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Value to the owner

The value to the owner is the value sought when a property is expropriated, and ownership of the property has to be restored to the expropriated owner. Thus, it consists of the amount paid in compensation for losses resulting from expropriation, plus the value according to the owner.

Expropriation is an aspect of common law enabling public authorities to take possession of a property to carry out public works. Since it involves forced dispossession, under these circumstances, the expropriated owner is not paid the sales price of the property, but receives compensation for resulting damages.

As such, compensation is calculated in two parts: the value of the expropriated property (principal compensation) and compensation for damages resulting directly from expropriation (subsidiary compensation).

To determine the value of the expropriated property, it is necessary to consider its suitability value (special value to the expropriated person). The true value sought during expropriation is the property value for the expropriated owner. The suitability value generally exceeds the market value, as it includes the market value of the property as well as the owner’s own valuation.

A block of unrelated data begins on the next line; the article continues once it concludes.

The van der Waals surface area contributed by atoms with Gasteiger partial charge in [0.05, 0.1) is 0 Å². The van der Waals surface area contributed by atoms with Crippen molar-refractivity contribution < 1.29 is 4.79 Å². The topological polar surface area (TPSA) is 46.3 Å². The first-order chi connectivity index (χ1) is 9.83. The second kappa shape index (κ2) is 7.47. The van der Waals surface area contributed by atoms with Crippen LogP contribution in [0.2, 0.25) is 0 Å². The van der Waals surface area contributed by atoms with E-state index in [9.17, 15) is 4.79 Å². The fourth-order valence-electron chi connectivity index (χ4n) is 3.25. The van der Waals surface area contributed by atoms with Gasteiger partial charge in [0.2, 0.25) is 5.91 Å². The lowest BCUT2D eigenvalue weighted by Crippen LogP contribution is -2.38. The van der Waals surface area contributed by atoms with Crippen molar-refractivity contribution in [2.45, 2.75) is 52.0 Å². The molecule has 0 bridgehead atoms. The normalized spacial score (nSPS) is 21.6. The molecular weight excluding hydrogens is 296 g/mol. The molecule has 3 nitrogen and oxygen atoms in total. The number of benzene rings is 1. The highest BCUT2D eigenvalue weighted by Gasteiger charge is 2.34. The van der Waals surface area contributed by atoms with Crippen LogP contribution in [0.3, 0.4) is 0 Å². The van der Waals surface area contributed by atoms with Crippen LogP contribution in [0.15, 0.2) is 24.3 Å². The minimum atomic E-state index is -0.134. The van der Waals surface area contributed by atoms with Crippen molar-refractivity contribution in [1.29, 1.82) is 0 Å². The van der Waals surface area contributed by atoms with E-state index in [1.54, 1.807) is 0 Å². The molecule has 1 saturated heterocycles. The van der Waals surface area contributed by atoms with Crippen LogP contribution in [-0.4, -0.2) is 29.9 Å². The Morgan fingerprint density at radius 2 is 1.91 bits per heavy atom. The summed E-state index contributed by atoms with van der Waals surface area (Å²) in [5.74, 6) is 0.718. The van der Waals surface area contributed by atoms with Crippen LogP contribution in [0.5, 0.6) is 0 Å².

Added to the expropriated value is the sum required to compensate the expropriated owner for any other damages directly resulting from expropriation.

You may consult our appraisers at HPDG to better understand the range of values involved in expropriation. An appraisal report will provide a clear and detailed indication of the compensation you are entitled to. As such, it will serve as a key tool for negotiating compensation or, if applicable, for lodging an appeal with the Tribunal administratif du Québec (Quebec’s Administrative Tribunal).